EARWORM: "Look at Miss Ohio" - Gillian's best album opener by a country mile. David's dobro playing is especially lovely.

• Madeleine Peyroux, Half the Perfect World (2006) - Born in Georgia, Madeleine spent her teen years on the streets of Paris, singing with a variety of busking old-school jazz bands. She toured Europe with the last one, then came back to the U.S. when Atlantic Records called. After Madeleine’s first two records did well enough, the second going gold, the music press and her quickly growing fan base were eagerly awaiting album #3. Madeleine and her jazzbo pop band went into the studio with Steely Dan’s Walter Becker, k.d. lang, steel guitar hero Greg Leisz, and a string quartet, and made this wonderful record. Oddly, it climbed higher on the Billboard album chart than her previous album, but didn’t sell enough to go gold.

Madeleine was getting compared to Billie Holiday in a lot of the press articles of the time, and I kinda get it. There’s a kind of forlorn graininess to her singing that calls Billie to mind every now and then. But I hear the Paris streets a lot more on Half the Perfect World. The lush and exquisitely played pop/jazz has an old-school European feel to it, right in Madeleine’s wheelhouse (I especially love the stabbing jazz guitar licks from Dean Parks.) Becker’s only contribution is co-writing the opening track, “I’m All Right,” one of my most favorite pop songs. He would be much more involved on her next couple of albums. Classics like “The Summer Wind” and “Smile” are perfect vehicles for her rich, melodic, slightly sassy singing and the band's effortless swing. She totally owns “Everybody’s Talkin’” and Tom Waits’ “(Looking for) The Heart of Saturday Night.” k.d. sings Joni’s “Rivers” with Madeleine and adds a terrific contrasting voice. Half the Perfect World isn’t a dance club record, it’s more a glass of wine at a Paris outdoor café listen. It glides on by, catchy and beautiful.

EARWORM: "Half the Perfect World" - The title song is a marvelous Leonard Cohen obscurity.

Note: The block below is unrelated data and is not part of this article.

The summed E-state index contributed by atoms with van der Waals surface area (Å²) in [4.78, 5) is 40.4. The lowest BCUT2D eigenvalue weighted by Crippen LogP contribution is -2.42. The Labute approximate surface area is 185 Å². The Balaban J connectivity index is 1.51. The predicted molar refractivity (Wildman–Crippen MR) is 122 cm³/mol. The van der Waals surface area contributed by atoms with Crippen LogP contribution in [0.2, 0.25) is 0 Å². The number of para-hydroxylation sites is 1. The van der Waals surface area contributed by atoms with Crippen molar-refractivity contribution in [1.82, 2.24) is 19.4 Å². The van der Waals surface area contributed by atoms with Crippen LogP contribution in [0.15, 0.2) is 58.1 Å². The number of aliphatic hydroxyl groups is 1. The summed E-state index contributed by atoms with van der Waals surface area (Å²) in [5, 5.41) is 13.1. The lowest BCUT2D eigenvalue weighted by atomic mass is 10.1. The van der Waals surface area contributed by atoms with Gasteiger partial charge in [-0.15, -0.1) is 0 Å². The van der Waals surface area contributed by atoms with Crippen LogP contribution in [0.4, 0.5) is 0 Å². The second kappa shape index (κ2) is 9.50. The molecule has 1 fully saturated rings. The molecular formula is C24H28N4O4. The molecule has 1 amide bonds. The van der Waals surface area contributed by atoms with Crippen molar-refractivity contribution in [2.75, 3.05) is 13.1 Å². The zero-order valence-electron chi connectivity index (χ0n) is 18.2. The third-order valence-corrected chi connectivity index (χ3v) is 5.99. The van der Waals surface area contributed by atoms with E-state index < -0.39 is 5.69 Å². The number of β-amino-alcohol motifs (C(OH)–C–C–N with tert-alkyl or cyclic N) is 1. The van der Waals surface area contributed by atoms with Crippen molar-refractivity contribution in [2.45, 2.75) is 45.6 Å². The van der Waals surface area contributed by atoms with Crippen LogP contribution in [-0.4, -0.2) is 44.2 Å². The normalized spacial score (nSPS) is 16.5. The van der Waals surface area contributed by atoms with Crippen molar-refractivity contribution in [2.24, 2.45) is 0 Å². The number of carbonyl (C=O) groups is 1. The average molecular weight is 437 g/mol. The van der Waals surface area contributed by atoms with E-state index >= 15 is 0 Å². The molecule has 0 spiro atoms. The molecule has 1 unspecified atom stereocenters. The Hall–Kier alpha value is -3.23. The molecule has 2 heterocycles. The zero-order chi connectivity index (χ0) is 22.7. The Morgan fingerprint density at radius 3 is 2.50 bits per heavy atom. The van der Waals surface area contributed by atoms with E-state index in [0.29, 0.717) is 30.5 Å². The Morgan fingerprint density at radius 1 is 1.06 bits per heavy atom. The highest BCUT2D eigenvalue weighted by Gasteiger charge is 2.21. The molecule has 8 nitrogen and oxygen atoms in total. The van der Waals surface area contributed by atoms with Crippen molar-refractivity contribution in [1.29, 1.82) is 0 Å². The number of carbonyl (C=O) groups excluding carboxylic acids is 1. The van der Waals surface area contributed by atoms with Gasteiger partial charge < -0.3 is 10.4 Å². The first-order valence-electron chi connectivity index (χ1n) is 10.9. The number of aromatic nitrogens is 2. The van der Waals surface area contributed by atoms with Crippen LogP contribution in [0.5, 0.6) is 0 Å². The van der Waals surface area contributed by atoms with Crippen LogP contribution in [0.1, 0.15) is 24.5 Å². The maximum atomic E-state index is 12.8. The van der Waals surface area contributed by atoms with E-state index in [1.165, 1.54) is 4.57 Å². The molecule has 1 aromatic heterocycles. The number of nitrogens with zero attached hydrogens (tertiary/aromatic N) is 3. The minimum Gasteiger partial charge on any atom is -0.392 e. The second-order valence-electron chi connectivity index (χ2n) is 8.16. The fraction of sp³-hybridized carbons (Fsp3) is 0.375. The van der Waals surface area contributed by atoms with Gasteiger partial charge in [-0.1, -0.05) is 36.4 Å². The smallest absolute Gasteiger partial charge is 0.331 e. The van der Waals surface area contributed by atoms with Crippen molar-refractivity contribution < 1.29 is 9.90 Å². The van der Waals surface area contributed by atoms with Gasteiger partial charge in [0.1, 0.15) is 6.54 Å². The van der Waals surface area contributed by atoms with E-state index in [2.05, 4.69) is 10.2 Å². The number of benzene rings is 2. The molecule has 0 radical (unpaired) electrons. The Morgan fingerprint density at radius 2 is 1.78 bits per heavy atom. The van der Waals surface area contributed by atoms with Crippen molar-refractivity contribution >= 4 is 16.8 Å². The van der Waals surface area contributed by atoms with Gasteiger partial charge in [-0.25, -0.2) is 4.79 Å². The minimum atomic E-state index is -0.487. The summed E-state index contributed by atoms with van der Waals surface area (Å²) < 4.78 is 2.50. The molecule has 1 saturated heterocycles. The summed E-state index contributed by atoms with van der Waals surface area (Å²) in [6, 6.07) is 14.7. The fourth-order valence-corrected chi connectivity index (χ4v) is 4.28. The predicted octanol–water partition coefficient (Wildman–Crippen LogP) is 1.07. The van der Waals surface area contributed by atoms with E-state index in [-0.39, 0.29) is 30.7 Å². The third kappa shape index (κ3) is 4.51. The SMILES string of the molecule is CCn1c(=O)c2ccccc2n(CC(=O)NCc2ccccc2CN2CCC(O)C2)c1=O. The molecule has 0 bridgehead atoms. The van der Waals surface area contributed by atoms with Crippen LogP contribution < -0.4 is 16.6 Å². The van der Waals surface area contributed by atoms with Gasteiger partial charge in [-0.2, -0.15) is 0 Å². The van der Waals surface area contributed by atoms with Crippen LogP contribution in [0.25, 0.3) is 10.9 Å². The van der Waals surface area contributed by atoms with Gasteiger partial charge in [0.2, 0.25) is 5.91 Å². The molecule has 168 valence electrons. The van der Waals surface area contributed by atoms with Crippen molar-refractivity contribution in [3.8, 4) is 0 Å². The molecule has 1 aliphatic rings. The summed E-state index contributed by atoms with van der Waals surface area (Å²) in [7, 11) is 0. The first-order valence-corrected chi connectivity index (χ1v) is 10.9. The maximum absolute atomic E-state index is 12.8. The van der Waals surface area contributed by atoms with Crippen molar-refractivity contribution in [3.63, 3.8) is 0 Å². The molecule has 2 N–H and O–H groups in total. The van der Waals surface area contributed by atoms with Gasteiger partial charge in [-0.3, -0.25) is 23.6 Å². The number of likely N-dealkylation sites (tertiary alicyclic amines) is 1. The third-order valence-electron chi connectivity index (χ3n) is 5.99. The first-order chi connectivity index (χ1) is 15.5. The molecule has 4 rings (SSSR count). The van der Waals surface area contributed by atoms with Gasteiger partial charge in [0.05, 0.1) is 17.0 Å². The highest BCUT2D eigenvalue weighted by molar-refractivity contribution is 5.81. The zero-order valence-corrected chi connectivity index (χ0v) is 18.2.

• Amy Winehouse, Back to Black (2006) - All the glorious songcraft of 1960s girl groups with an big ol’ pile of 2000s attitude. What’s not to love? Everybody knows “Rehab,” it was a double-platinum single in the U.S. Fewer people paid attention to the follow-ups, “Tears Dry on Their Own” and "Love is a Losing Game,” but Back to Black went on to break sales records in 2006, and again in 2011 when she passed, joining the infamous “27 Club.”

Easily the most successful and most-heard album on this list, I doubt I can add much to what’s already been written about the memorable songs, the brilliant modern/faux-retro production, and Amy’s unmistakable singing. The dramatic, complex arrangements might have overwhelmed a less forceful singer, but Amy is in full command on every song. Her charisma leaps out of your speakers and sticks with you. Back to Black was only her second album and, sadly, her last. It’s a damn shame she couldn’t find a safer path to walk in life.

EARWORM: “Back to Black” – Because everybody knows “Rehab,” but may not know what a stunner the title track is.

• Samara Joy, Linger Awhile (2022) - This was a joyous (pun intended) surprise from last year. I love the female jazz vocal genre and usually at least sample most of the new releases. Rarely does one jump immediately into my permanent rotation like Linger Awhile. The immediate comparison for an old jazz-head like me is Ella Fitzgerald. The playful phrasing, the ever-so-slightly gritty edge on an otherwise buttery smooth voice, the effortless vibrato, and swoops up and down the scale. Samara’s voice conveys a ton of emotion to go with her impressive chops; every song is a seamless, uplifting, small jazz combo treat. If I can see an area of growth for her going forward, it would be for her to record with some of the true jazz giants of her time. Worked out really well for Ella.

EARWORM: "'Round Midnight" - You don't get to hear the wonderful lyrics of this Monk song often enough. Granted, with Miles they weren't necessary, but still...

Honorable Mentions: This could have gone on a while, remembering another album worth considering for my list was happening on a daily basis. Five more that made it to the very last cut:

• Linda Ronstadt, Don’t Cry Now (1973)

• Marianne Faithful, Broken English (1979)

• Stevie Nicks, Bella Donna (1981)

• Toni Childs, Union (1998)

• Susanna Hoffs, Bright Lights (2021)

As always, I'm ready to hear about the ones I missed.

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1 Comment

Jul 23, 2023

These would be some of MY choices:

Mary Timony - Mountains

Joni Mitchell - Blue

Akiko Yano - Tadaima

Kimya Dawson - Remember That I love You

Laura Nyro - Eli And The Thirteenth Confession

Dolly Parton - Jolene

Laurie Anderson - Big Science

Yoko Ono - Approximately Infinite Universe